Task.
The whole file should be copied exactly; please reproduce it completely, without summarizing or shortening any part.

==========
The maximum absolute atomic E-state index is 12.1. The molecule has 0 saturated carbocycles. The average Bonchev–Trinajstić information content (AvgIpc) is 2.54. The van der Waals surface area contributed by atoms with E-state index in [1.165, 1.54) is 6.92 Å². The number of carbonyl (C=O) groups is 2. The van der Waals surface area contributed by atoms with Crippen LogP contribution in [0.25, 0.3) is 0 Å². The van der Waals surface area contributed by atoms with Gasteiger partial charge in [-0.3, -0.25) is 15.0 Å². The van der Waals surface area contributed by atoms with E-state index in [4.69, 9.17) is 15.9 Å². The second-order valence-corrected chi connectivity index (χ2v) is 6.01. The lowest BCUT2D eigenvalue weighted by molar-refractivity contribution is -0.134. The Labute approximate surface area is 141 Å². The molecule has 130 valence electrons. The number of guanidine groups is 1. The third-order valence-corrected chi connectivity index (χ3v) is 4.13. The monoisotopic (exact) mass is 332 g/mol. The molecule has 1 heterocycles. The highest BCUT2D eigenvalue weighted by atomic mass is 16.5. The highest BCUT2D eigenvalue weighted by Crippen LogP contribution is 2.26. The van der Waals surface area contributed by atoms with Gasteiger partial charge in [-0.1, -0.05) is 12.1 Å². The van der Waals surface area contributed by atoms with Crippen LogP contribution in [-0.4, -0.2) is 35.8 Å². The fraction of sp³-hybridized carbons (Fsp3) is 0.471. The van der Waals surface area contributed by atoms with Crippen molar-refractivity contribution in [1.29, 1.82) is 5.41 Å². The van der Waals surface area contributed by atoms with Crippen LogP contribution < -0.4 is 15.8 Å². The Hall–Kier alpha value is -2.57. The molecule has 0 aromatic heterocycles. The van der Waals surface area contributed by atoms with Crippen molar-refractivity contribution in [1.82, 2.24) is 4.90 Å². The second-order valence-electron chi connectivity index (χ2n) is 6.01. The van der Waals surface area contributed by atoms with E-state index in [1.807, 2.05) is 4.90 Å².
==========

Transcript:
The maximum absolute atomic E-state index is 12.1. The molecule has 0 saturated carbocycles. The average Bonchev–Trinajstić information content (AvgIpc) is 2.54. The van der Waals surface area contributed by atoms with E-state index in [1.165, 1.54) is 6.92 Å². The number of carbonyl (C=O) groups is 2. The van der Waals surface area contributed by atoms with Crippen LogP contribution in [0.25, 0.3) is 0 Å². The van der Waals surface area contributed by atoms with Gasteiger partial charge in [-0.3, -0.25) is 15.0 Å². The van der Waals surface area contributed by atoms with E-state index in [4.69, 9.17) is 15.9 Å². The second-order valence-corrected chi connectivity index (χ2v) is 6.01. The lowest BCUT2D eigenvalue weighted by molar-refractivity contribution is -0.134. The Labute approximate surface area is 141 Å². The molecule has 130 valence electrons. The number of guanidine groups is 1. The third-order valence-corrected chi connectivity index (χ3v) is 4.13. The monoisotopic (exact) mass is 332 g/mol. The molecule has 1 heterocycles. The highest BCUT2D eigenvalue weighted by atomic mass is 16.5. The highest BCUT2D eigenvalue weighted by Crippen LogP contribution is 2.26. The van der Waals surface area contributed by atoms with Gasteiger partial charge in [-0.1, -0.05) is 12.1 Å². The van der Waals surface area contributed by atoms with Crippen LogP contribution in [-0.4, -0.2) is 35.8 Å². The fraction of sp³-hybridized carbons (Fsp3) is 0.471. The van der Waals surface area contributed by atoms with Crippen molar-refractivity contribution in [1.29, 1.82) is 5.41 Å². The van der Waals surface area contributed by atoms with Crippen LogP contribution < -0.4 is 15.8 Å². The Hall–Kier alpha value is -2.57. The molecule has 0 aromatic heterocycles. The van der Waals surface area contributed by atoms with Crippen molar-refractivity contribution in [1.82, 2.24) is 4.90 Å². The second-order valence-electron chi connectivity index (χ2n) is 6.01. The van der Waals surface area contributed by atoms with E-state index in [1.807, 2.05) is 4.90 Å².